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Tressette, Rules, Link to Free PC Version

 

 

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Tressette is a trick (the played cards- prese) collecting game without a trump card.  You win the trick by having the highest card played of a certain suit.  Tressette requires the players to follow the suit lead by the first player, and only when they have no cards of that suit, can they discard useless cards of the another suit. 

Players:  

For 4 players, playing as two, two-man teams.

Cards:  

Carte Italiane, Italian card deck (mazzo) of 40 cards, or 52-card deck with 8s, 9s, 10s removed.

Aim:  

To take the cards played, with emphasis on the highest point earning cards (the Ace and the face cards), and the last trick.

Dealing: 

The players cut the deck and the player with the highest card deals.  After one player deals, the deal then passes to the next player to his right.  The dealer (il mazziere o cartaio) distributes, five cards at a time, all the cards starting with the player to his right.  Each player ends up with 10 cards.  

Playing:  

The player to the right of the dealer begins by placing one of his cards face up in the center of play.  The play continues counter-clockwise with each player contributing one card until all the players have done so.  The cards played have to follow suit, unless the player does not have any of that suit, in which case he discards a card of another suit (usually a low one).  

The trick is won by the highest ranking card from the suit of the first card.  One player, from the team that wins the trick, takes the cards and places them in a stack, face down, before him.  The player who won the trick starts the next play by placing one of his cards face up in the center of play, and the game continues this way until the last trick is taken.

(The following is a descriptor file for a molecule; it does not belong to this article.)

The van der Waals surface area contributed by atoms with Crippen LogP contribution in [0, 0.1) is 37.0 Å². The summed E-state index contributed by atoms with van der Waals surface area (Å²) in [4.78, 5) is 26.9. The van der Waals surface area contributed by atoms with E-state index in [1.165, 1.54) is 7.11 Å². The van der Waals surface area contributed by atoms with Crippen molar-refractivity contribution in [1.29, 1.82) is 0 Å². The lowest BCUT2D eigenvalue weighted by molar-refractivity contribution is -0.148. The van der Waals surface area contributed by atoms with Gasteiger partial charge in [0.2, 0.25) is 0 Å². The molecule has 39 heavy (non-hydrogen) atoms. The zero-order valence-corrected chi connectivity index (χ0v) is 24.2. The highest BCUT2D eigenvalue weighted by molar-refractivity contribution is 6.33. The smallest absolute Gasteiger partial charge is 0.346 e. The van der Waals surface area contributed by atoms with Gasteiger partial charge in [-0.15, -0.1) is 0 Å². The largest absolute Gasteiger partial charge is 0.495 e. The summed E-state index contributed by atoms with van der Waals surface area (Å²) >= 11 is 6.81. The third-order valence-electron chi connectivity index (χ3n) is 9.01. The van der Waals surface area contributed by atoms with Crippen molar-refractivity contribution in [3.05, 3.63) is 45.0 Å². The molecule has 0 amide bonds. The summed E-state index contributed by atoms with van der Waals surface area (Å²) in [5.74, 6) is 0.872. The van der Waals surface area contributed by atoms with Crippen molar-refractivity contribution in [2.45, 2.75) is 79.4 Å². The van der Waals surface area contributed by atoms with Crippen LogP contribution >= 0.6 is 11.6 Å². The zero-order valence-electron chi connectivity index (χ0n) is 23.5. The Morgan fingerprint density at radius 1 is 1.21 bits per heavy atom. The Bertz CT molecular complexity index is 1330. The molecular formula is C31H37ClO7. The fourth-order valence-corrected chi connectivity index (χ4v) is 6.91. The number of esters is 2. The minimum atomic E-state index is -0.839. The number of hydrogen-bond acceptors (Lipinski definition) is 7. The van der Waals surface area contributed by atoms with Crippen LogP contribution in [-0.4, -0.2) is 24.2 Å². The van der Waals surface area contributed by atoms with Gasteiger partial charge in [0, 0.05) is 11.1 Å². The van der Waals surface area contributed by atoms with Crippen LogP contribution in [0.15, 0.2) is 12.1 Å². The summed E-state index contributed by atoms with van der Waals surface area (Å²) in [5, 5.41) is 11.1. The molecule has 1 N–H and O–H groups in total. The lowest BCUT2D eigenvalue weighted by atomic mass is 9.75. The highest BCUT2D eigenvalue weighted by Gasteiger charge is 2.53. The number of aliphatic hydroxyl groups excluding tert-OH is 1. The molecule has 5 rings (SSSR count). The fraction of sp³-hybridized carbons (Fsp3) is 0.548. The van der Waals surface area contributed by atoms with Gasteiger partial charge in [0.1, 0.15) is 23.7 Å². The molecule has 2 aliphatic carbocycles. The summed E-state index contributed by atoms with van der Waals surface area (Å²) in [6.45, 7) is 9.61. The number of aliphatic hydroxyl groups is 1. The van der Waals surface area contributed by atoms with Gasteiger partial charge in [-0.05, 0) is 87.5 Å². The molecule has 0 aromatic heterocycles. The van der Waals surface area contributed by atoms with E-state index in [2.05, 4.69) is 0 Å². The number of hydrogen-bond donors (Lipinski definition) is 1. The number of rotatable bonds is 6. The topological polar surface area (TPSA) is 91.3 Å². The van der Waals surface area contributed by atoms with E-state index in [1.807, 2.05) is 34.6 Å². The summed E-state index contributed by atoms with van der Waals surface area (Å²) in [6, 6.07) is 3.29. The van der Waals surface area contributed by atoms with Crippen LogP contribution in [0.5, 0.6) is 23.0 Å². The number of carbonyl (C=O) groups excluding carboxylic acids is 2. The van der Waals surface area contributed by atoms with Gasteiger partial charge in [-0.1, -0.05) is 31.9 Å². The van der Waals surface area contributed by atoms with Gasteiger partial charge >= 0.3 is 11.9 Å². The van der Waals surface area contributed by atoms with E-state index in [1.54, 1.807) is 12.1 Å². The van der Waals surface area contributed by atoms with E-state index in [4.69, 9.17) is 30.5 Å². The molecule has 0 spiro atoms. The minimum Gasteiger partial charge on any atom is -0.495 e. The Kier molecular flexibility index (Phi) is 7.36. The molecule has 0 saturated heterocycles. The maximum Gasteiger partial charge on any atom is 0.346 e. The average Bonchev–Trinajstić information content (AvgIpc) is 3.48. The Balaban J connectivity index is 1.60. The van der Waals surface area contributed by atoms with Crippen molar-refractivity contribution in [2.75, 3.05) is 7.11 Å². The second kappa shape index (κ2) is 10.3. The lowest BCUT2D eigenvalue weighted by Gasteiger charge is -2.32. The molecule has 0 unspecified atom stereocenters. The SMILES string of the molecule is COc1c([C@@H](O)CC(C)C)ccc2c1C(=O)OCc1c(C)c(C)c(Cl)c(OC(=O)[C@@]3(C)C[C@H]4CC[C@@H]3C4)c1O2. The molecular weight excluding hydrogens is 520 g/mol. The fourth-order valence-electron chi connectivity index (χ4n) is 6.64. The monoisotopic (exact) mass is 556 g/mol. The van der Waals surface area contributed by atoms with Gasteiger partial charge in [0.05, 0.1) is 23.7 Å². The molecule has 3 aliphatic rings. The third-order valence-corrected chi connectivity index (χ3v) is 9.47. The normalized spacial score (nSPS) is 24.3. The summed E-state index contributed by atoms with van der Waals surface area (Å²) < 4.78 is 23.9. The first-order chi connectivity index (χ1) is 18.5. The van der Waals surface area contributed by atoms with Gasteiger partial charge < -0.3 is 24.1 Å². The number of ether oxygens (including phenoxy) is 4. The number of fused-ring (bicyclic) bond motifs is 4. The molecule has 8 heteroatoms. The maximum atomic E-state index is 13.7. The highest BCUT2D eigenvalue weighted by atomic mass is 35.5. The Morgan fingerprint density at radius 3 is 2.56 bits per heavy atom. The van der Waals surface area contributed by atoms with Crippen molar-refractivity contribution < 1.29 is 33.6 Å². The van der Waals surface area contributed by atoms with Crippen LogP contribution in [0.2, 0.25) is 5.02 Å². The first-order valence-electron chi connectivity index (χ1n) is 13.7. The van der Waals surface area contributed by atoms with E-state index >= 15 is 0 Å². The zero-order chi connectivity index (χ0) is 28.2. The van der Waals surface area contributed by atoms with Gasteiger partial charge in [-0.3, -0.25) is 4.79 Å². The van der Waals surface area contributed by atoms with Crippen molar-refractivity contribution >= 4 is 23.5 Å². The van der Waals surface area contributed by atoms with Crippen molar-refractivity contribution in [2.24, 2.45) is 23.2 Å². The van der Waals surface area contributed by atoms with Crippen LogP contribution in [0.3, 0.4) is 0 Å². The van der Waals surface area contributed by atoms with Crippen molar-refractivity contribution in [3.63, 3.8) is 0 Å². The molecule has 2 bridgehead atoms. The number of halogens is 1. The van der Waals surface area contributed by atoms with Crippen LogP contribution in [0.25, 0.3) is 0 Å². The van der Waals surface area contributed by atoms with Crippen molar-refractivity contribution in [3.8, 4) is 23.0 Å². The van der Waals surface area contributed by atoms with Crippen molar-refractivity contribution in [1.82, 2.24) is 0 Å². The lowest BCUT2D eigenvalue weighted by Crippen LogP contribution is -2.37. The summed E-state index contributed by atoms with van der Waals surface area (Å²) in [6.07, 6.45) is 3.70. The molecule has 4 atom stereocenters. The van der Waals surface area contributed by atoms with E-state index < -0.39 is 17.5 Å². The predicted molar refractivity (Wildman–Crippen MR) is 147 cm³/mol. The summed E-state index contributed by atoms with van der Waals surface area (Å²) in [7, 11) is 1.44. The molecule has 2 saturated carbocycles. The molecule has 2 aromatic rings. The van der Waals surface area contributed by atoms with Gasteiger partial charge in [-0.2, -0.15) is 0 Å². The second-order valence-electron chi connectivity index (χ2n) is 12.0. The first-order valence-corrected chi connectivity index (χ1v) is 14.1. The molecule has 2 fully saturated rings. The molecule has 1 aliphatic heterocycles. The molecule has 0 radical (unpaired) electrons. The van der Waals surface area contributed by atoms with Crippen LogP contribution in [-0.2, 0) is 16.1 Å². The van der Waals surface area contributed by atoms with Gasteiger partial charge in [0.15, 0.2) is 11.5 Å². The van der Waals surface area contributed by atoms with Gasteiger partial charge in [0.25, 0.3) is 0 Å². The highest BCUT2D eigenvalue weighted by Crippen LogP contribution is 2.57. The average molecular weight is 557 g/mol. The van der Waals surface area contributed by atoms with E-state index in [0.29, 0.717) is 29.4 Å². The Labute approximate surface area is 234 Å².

Conventions:  

The cards are cut before the start of of play and the players with the two highest cards pair up and the two with the lowest cards pair up.  No signaling to your partner is allowed in Tressette, and there is very little conversation during play.

Scoring and Winning: 

After the last trick is taken, each team adds up their points.  The team that takes the last trick gets an extra 1 point.  The team with the most points wins the hand.  If one teams takes all 11 possible points, they win the match immediately.  Otherwise, the hands continue until one teams makes a total of 31 points.  They can even end a hand at any point when they are sure they have won, by calling Out (Fuori).

Card Values:  

In descending order:  Ace-Asso (1 point), the Three, Two, King, Queen and Jack are all worth 1/3 of a point.  All the other cards have no value.  That comes to 11 2/3 points, but fractions are not considered in the total score.  When taking tricks, the strongest card is the Three, followed by the Two, Ace, King, Queen, Jack, Seven, Six, Five, Four, Three, Two.

Variations:  

One variation of the game is Tressette a chiamare.  No partners are determined before the deal.  After the cards are dealt, the player to the right of the dealer decides in which suit his cards are strongest, but in which he does not have the Three card (the strongest card in winning tricks).  He then Calls the Three of that suit and the player who has that card is his playing partner.  

The new partner does not reveal himself to anyone, but plays in a way to better he and his partnerís chances of winning.  Part of the fun is trying to guess who is playing with whom.  The game is over when a player gets a total of 41 points, as each playerís points are totaled not as a team, but individually. 

Site with Tressette rules in English with many variations:  Rules of Card Games.

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Here are direct links to Amazon.com for Italian playing cards (there are images at Amazon of all the products) and two old Italian Tarot card decks, for those interested in history.

 

Alida is an on-line store based in The Republic of San Marino.  They ship Italian playing cards (Tarot, Regional, Historical) all over the world.  The cards are reasonably priced, and shipping is fast (airmail) and very reasonably priced! 

They also sell special historical cards which I think  are too beautiful to play with and should all be framed!  I've purchased cards from them without any problems whatsoever, and an very happy with the GORGEOUS cards!

Visit my Playing Cards page